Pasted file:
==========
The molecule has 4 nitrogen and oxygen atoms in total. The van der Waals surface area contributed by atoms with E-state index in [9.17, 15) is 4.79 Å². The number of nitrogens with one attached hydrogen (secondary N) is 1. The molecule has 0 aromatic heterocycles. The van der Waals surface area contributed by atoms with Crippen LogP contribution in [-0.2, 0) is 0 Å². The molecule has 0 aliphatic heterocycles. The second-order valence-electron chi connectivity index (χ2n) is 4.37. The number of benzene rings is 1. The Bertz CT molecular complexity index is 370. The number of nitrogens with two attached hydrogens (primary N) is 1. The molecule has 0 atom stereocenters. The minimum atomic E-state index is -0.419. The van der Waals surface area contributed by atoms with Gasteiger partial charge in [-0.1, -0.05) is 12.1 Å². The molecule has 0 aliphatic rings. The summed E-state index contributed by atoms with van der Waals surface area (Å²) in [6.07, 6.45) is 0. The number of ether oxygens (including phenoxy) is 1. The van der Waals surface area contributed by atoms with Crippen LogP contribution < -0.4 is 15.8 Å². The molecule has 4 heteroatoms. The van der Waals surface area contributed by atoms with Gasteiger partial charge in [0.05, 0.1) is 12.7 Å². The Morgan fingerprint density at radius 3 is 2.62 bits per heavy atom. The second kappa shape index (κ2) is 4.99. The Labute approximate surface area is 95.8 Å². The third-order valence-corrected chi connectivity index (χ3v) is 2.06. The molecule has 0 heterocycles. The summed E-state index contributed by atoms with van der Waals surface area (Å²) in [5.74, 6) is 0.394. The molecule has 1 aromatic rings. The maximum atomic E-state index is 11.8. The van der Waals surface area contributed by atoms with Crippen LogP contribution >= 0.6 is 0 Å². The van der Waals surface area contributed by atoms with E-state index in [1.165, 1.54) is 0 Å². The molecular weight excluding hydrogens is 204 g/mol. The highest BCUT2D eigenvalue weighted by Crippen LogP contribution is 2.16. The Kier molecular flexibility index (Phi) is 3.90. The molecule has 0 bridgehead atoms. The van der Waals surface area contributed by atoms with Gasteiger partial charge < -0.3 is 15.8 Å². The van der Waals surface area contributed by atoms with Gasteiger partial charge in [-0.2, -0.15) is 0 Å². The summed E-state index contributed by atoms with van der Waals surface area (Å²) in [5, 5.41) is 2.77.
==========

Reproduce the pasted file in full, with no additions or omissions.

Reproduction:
The molecule has 4 nitrogen and oxygen atoms in total. The van der Waals surface area contributed by atoms with E-state index in [9.17, 15) is 4.79 Å². The number of nitrogens with one attached hydrogen (secondary N) is 1. The molecule has 0 aromatic heterocycles. The van der Waals surface area contributed by atoms with Crippen LogP contribution in [-0.2, 0) is 0 Å². The molecule has 0 aliphatic heterocycles. The second-order valence-electron chi connectivity index (χ2n) is 4.37. The number of benzene rings is 1. The Bertz CT molecular complexity index is 370. The number of nitrogens with two attached hydrogens (primary N) is 1. The molecule has 0 atom stereocenters. The minimum atomic E-state index is -0.419. The van der Waals surface area contributed by atoms with Gasteiger partial charge in [-0.1, -0.05) is 12.1 Å². The molecule has 0 aliphatic rings. The summed E-state index contributed by atoms with van der Waals surface area (Å²) in [6.07, 6.45) is 0. The number of ether oxygens (including phenoxy) is 1. The van der Waals surface area contributed by atoms with Crippen LogP contribution < -0.4 is 15.8 Å². The molecule has 4 heteroatoms. The van der Waals surface area contributed by atoms with Gasteiger partial charge in [0.05, 0.1) is 12.7 Å². The Morgan fingerprint density at radius 3 is 2.62 bits per heavy atom. The second kappa shape index (κ2) is 4.99. The Labute approximate surface area is 95.8 Å². The third-order valence-corrected chi connectivity index (χ3v) is 2.06. The molecule has 0 heterocycles. The summed E-state index contributed by atoms with van der Waals surface area (Å²) in [5.74, 6) is 0.394. The molecule has 1 aromatic rings. The maximum atomic E-state index is 11.8. The van der Waals surface area contributed by atoms with Crippen LogP contribution >= 0.6 is 0 Å². The van der Waals surface area contributed by atoms with E-state index in [1.165, 1.54) is 0 Å². The molecular weight excluding hydrogens is 204 g/mol. The highest BCUT2D eigenvalue weighted by Crippen LogP contribution is 2.16. The Kier molecular flexibility index (Phi) is 3.90. The molecule has 0 bridgehead atoms. The van der Waals surface area contributed by atoms with Gasteiger partial charge < -0.3 is 15.8 Å². The van der Waals surface area contributed by atoms with Gasteiger partial charge in [-0.2, -0.15) is 0 Å². The summed E-state index contributed by atoms with van der Waals surface area (Å²) in [5, 5.41) is 2.77.